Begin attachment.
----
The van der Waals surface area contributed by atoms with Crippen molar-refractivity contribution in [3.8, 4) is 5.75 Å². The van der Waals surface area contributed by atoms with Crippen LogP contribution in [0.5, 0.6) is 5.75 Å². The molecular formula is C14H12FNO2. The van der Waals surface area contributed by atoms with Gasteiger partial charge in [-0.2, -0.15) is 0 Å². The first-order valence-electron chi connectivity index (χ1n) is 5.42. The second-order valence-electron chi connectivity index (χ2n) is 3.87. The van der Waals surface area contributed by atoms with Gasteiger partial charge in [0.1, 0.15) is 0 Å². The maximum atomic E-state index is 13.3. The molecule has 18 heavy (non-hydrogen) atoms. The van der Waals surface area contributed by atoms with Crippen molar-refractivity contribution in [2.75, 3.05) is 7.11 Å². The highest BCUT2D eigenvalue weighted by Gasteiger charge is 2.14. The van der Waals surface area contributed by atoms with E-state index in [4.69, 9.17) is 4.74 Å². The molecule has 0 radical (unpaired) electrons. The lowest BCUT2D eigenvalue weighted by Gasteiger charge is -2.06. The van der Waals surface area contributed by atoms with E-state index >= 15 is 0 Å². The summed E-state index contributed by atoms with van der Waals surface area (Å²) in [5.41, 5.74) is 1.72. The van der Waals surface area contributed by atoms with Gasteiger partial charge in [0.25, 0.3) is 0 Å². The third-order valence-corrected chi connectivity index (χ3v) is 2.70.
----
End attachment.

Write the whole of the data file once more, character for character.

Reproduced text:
The van der Waals surface area contributed by atoms with Crippen molar-refractivity contribution in [3.8, 4) is 5.75 Å². The van der Waals surface area contributed by atoms with Crippen LogP contribution in [0.5, 0.6) is 5.75 Å². The molecular formula is C14H12FNO2. The van der Waals surface area contributed by atoms with Gasteiger partial charge in [-0.2, -0.15) is 0 Å². The first-order valence-electron chi connectivity index (χ1n) is 5.42. The second-order valence-electron chi connectivity index (χ2n) is 3.87. The van der Waals surface area contributed by atoms with Gasteiger partial charge in [0.1, 0.15) is 0 Å². The maximum atomic E-state index is 13.3. The molecule has 18 heavy (non-hydrogen) atoms. The van der Waals surface area contributed by atoms with Crippen molar-refractivity contribution in [2.75, 3.05) is 7.11 Å². The highest BCUT2D eigenvalue weighted by Gasteiger charge is 2.14. The van der Waals surface area contributed by atoms with E-state index in [4.69, 9.17) is 4.74 Å². The molecule has 0 radical (unpaired) electrons. The lowest BCUT2D eigenvalue weighted by Gasteiger charge is -2.06. The van der Waals surface area contributed by atoms with E-state index >= 15 is 0 Å². The summed E-state index contributed by atoms with van der Waals surface area (Å²) in [5.41, 5.74) is 1.72. The van der Waals surface area contributed by atoms with Gasteiger partial charge in [0.25, 0.3) is 0 Å². The third-order valence-corrected chi connectivity index (χ3v) is 2.70.